Unlike a company, a partnership does not have a separate legal personality from its partners. A partnership is regarded as a tax-transparent entity and the partners are then taxed on their share of income in the partnership due to them for a basis period at their applicable income tax rates. If a partner is a company, the partner will be charged tax on its share of the income from the partnership at the prevailing corporate tax rate. As mentioned above, the tax rates for companies (whether or not tax resident in Singapore) is 17 per cent. Singapore tax-resident individuals are taxed at a progressive rate currently ranging between zero and 22 per cent (which is proposed to be increased to 24 per cent from YA 2024 pursuant to the Singapore Budget Statement 2022), depending on the amount of income received. Non-resident individuals, with certain exceptions, are currently subject to income tax on income accrued in or derived from Singapore at the rate of 22 per cent (which is proposed to be increased to 24 per cent from YA 2024 pursuant to the Singapore Budget Statement 2022).

Although an LLP is regarded as having a separate legal personality under Section 4 of the Limited Liability Partnership Act 2005 of Singapore, it is treated as a partnership for the purpose of income tax.2 Accordingly, the partners are taxed on their respective share of the income received from the LLP and the LLP itself is not subject to tax. In addition, the total amount of a partner's share of capital allowances and trade losses arising from the LLP, which are set off against income from sources other than the LLP, cannot generally exceed such partner's contributed capital in the LLP (the Deduction Restriction).

An LP is accorded similar tax treatment as an LLP in that each partner is taxed on its share of income from the LP at the applicable tax rates because the LP is also regarded as a tax-transparent vehicle. A limited partner in an LP, as with a partner in an LLP, is generally also subject to the Deduction Restriction. An LP is usually used for the purpose of establishing private funds, given that the features of an LP (such as subscriptions and redemptions) are more aligned with the commercial objectives of private funds.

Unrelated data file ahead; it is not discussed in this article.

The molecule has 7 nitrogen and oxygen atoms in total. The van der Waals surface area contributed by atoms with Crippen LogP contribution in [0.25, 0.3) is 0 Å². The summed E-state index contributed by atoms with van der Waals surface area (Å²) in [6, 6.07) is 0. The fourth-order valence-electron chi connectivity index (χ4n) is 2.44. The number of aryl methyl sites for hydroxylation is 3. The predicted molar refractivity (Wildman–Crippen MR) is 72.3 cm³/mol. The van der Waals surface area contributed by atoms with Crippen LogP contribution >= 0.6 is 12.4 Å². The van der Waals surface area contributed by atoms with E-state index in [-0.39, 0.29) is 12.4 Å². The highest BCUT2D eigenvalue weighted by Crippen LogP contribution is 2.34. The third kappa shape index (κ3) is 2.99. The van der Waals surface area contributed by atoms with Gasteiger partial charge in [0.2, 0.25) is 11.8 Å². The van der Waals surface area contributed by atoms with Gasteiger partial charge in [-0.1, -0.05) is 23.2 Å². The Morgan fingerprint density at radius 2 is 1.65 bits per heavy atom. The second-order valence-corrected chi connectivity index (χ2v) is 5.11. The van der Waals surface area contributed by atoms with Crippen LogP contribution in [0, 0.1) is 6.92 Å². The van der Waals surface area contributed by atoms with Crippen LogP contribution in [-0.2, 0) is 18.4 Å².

A VCC is a corporate structure introduced in 20183 to further develop Singapore as a hub for fund management and domiciliation by providing greater operational flexibility and allowing consolidation of fund management activities.4 A VCC may be structured on a stand-alone basis or as an umbrella VCC with sub-funds. A VCC is treated as a company and a single entity for income tax purposes. VCCs that are Singapore tax residents will also be eligible to take advantage of Singapore's tax treaties. Deductions and allowances for umbrella VCCs will be applied at the sub-fund level to determine the sub-fund's chargeable or exempt income. The various tax exemption schemes for fund management in Singapore are also extended to VCCs where the conditions for these schemes are met.

Domestic income tax

Singapore does not tax capital gains but taxes gains of an income or trading nature (i.e., revenue gains). We elaborate on the distinction between capital and revenue gains later in this chapter.

International tax

As mentioned above, Singapore does not tax foreign-source income, unless such income is received or deemed to be received in Singapore. Under the ITA,5 the following are deemed as income received in Singapore from outside Singapore:

  1. any amount from any income derived from outside Singapore that is remitted to, transmitted to or brought into Singapore;
  2. any amount from any income derived from outside Singapore that is applied in or towards satisfaction of any debt incurred in respect of a trade or business carried on in Singapore; and
  3. any amount from any income derived from outside Singapore that is applied to purchase any movable property then brought into Singapore.

However, foreign-source income in the form of dividends, branch profits, and service income received or deemed to be received in Singapore by a Singapore-resident company would be exempt from tax if:

  1. this income is subject to tax of a similar character to income tax under the law of the territory from which it is received; and